iAdvice Financial Services | Year Starting Financial Tips for Medical Professionals
post-template-default,single,single-post,postid-28138,single-format-standard,ajax_fade,page_not_loaded,,qode_grid_1300,qode-theme-ver-14.4,qode-theme-bridge,disabled_footer_top,wpb-js-composer js-comp-ver-5.4.7,vc_responsive

Year Starting Financial Tips for Medical Professionals

Year Starting Financial Tips for Medical Professionals


Planning for New Year!

The start of a new year is often seen as a chance to start afresh.  For 2017, why not start a resolution to stop rushing things and completing them a few days before the deadline and start planning ahead.  Having a proper financial plan helps you to ensure that your financial future will bring you better wealth, peace of mind and freedom from any financial burden.

Professional financial advice will ensure that you and your family’s financial goals including superannuation, investments personal risk, estate planning and tax minimization strategies will be met in a timely manner. The cost of not seeking professional financial counsel can be significant

Here are some key areas that will help you jump start your journey towards becoming more financially organized for 2017:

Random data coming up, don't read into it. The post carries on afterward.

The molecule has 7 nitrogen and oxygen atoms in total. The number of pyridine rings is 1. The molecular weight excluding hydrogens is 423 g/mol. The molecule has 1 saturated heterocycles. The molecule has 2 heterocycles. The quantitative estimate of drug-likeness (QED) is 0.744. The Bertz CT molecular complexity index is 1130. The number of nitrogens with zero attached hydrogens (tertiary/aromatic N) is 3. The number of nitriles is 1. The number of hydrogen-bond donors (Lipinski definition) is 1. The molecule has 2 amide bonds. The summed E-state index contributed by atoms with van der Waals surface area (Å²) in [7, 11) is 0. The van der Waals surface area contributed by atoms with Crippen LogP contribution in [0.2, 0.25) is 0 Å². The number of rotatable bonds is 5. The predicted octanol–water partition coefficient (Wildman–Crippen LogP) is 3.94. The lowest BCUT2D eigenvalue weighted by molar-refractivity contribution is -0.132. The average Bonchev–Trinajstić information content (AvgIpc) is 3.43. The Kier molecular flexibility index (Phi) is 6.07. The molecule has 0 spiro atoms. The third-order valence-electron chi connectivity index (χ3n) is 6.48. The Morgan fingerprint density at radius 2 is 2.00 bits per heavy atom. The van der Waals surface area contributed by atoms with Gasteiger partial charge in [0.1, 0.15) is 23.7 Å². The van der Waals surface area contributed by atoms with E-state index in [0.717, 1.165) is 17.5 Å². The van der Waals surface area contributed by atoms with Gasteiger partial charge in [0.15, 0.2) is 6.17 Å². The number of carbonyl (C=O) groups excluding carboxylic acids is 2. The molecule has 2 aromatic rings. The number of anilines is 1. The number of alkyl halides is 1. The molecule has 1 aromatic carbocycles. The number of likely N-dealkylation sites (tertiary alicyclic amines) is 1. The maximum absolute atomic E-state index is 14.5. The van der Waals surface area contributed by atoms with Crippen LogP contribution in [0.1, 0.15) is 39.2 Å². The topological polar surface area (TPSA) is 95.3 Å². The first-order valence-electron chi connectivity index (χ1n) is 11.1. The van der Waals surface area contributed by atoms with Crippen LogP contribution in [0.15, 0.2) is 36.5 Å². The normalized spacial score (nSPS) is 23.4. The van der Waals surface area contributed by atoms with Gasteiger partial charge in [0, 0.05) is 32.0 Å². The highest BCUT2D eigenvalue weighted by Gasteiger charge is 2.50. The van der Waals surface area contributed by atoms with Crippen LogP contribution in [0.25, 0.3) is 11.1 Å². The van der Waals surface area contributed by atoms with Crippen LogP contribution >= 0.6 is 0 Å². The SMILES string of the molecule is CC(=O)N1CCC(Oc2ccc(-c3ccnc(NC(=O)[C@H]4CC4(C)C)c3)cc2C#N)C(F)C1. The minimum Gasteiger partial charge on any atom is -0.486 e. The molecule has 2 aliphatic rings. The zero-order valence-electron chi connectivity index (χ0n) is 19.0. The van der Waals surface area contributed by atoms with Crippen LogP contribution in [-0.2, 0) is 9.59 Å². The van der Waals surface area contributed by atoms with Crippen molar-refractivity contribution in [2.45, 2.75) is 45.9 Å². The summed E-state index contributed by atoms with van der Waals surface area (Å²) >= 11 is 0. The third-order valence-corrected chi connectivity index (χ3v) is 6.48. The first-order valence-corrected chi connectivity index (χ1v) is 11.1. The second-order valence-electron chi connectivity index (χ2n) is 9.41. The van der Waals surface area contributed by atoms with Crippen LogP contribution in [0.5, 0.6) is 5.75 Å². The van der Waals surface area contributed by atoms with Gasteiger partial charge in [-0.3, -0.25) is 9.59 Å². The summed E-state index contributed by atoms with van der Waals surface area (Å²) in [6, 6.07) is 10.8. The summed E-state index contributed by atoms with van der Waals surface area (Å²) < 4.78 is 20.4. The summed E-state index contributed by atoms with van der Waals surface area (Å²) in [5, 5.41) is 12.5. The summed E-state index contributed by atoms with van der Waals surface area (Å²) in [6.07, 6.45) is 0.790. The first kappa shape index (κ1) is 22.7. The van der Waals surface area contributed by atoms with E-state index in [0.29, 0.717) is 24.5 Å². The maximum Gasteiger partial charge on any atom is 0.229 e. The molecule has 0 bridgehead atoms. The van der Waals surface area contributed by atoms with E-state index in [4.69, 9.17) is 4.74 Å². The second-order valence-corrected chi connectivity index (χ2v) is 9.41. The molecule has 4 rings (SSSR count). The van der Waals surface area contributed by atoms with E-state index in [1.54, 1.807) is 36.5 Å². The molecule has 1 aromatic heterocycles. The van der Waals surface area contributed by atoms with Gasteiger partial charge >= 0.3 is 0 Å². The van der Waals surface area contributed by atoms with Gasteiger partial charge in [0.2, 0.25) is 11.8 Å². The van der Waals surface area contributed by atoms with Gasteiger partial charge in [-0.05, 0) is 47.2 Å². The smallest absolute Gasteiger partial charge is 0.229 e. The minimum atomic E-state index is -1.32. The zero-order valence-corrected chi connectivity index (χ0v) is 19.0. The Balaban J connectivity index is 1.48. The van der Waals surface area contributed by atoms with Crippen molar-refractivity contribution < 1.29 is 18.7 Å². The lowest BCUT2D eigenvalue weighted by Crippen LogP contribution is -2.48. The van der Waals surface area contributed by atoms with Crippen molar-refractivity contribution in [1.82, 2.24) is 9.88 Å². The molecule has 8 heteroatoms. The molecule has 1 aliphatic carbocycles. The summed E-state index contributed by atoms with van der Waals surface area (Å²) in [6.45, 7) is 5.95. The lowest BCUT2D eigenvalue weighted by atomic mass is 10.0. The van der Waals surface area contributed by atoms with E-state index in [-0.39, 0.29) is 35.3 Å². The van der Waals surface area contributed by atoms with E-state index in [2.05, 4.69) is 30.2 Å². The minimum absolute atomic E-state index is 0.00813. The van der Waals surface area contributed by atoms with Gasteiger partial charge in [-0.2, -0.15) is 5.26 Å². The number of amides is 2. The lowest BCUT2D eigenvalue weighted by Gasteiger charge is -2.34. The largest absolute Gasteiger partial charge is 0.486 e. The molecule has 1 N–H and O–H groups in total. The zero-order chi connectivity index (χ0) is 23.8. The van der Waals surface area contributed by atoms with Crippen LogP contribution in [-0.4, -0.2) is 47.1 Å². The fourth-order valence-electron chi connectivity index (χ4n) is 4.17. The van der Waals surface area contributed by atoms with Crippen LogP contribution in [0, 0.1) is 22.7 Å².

Plan your Superannuation

The best time to plan your super is at the beginning of the year. You are able to make concessional superannuation contributions such as Employer Superannuation Guarantee (SGC), Personally Deductible Contributions (for Self Employed persons) and Salary Sacrifice.

Super concessional caps

There is a limit on how much you can put into super each year by salary sacrifice. Most people can contribute up to $30,000, including your employer’s 9.5% super guarantee contribution. This is called the concessional contributions cap. 

There are higher concessional caps for people closer to retirement, people aged 50 and over can contribute $35,000 including your employer’s 9.5% super guarantee contribution.

For more details see ATO’s information on key superannuation rates and thresholds

After-tax contributions

After-tax contributions are known as ‘non-concessional contributions’ because you don’t receive a tax deduction. After-tax contributions are the simplest way to add to your super as you simply deposit your personal money into your super account.